Slurping Soju Means Striking a Deal
Business Guide Advises: Do as Koreans Do
By Tom Coyner
Korea has earned a reputation as a hard place to do business. Legal squabbling involving the U.S. buyout company Lone Star Funds has further blackened its image, most notably because prosecutors were loudly indignant over court reluctance to bend the rules. The key lesson many potential investors are taking from the case is that Koreans are proud. In Korea, wealth is not just wealth, it's national pride, it's almost religion. In the 1970s and '80s, the country rocketed from a war-devastated and poverty-stricken periphery to a central player in making Asia a sparkling new financial center to rival the old, the tarnished, the West. It was a startlingly speedy journey from rags to riches guided by the steady but steeled hand of Park Chung-hee. It was a dictatorship, but one that struck gold. Thomas Coyner and Song-Hyong Jang detail the passage and its consequences in their how-to book "Mastering Business in Korea: A Practical Guide." They steer readers through points of history that investors should know as well as key points of culture to keep business executives from letting a chopstick poke holes in a lucrative deal. The dwell on the routines of the workplace and marketing tactics. These are the book's strengths. The authors, both consultants for foreign businesses looking to invest in Korea, have experience and authority. Their analysis delves into complexities beyond most books of this type. But the guide suffers from inadequate editing. The information would hit harder if the text was less repetitive. In one place, the same paragraph is repeated without changes three times. While the consistent small errors may annoy the reader, the book should not be discounted. It includes useful and timely information for investors from true believers. They believe and they know, and, after reading, you might too.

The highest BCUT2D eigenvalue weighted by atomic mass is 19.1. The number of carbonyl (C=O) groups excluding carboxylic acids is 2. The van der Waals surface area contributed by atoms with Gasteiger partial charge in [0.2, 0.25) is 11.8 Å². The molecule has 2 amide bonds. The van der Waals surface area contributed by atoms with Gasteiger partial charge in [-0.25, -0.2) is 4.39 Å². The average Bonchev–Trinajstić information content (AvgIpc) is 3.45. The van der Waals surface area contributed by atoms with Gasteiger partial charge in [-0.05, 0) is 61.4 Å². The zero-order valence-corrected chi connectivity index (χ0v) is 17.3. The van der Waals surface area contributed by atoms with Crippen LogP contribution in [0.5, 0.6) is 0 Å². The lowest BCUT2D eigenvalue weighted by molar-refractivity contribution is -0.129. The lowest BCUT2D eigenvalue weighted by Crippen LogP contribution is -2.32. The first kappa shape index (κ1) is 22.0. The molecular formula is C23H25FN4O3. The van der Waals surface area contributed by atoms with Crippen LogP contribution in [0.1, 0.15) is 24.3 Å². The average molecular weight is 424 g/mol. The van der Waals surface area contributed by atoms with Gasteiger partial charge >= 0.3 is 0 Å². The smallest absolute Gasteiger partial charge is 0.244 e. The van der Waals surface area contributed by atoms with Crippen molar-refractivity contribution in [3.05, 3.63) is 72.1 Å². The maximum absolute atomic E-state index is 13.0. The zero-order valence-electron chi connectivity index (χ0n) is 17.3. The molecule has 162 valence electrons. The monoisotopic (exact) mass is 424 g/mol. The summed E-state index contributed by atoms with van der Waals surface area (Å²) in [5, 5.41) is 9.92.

|Mastering Business in Korea: |
A Practical Guide
Antagonism between N. Korea and China?
A New, Post-Sunshine Policy Paradigm?
Too Little, Too Late, Too Wrong
Mastering Business in Korea: A Practical Guide
The above writer, Tom Coyner, is the president of Soft Landing Korea (www.softlandingkorea.com), a consulting firm that specializes in business development largely via sales training & consulting. He is also a veteran writer and author of various books. He has been living in Korea and Japan for 25 years working for global companies.